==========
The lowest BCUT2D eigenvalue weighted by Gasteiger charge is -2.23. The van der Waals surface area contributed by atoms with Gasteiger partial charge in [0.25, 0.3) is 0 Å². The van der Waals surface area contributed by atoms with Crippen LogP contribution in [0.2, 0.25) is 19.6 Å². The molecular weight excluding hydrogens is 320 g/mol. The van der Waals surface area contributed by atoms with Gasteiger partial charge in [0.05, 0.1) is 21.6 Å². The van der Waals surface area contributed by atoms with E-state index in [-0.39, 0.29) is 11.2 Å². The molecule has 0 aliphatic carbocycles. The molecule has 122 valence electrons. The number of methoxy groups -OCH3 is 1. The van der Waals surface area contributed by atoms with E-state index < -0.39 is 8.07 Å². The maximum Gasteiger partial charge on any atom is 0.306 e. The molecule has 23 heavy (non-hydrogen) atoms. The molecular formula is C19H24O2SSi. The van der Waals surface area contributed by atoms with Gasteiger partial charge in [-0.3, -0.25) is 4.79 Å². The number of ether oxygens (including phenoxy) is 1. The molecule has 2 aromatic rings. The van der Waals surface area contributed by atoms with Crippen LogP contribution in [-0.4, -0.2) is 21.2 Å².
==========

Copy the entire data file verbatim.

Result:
The lowest BCUT2D eigenvalue weighted by Gasteiger charge is -2.23. The van der Waals surface area contributed by atoms with Gasteiger partial charge in [0.25, 0.3) is 0 Å². The van der Waals surface area contributed by atoms with Crippen LogP contribution in [0.2, 0.25) is 19.6 Å². The molecular weight excluding hydrogens is 320 g/mol. The van der Waals surface area contributed by atoms with Gasteiger partial charge in [0.05, 0.1) is 21.6 Å². The van der Waals surface area contributed by atoms with E-state index in [-0.39, 0.29) is 11.2 Å². The molecule has 0 aliphatic carbocycles. The molecule has 122 valence electrons. The number of methoxy groups -OCH3 is 1. The van der Waals surface area contributed by atoms with E-state index < -0.39 is 8.07 Å². The maximum Gasteiger partial charge on any atom is 0.306 e. The molecule has 23 heavy (non-hydrogen) atoms. The molecular formula is C19H24O2SSi. The van der Waals surface area contributed by atoms with Gasteiger partial charge in [-0.3, -0.25) is 4.79 Å². The number of ether oxygens (including phenoxy) is 1. The molecule has 2 aromatic rings. The van der Waals surface area contributed by atoms with Crippen LogP contribution in [-0.4, -0.2) is 21.2 Å².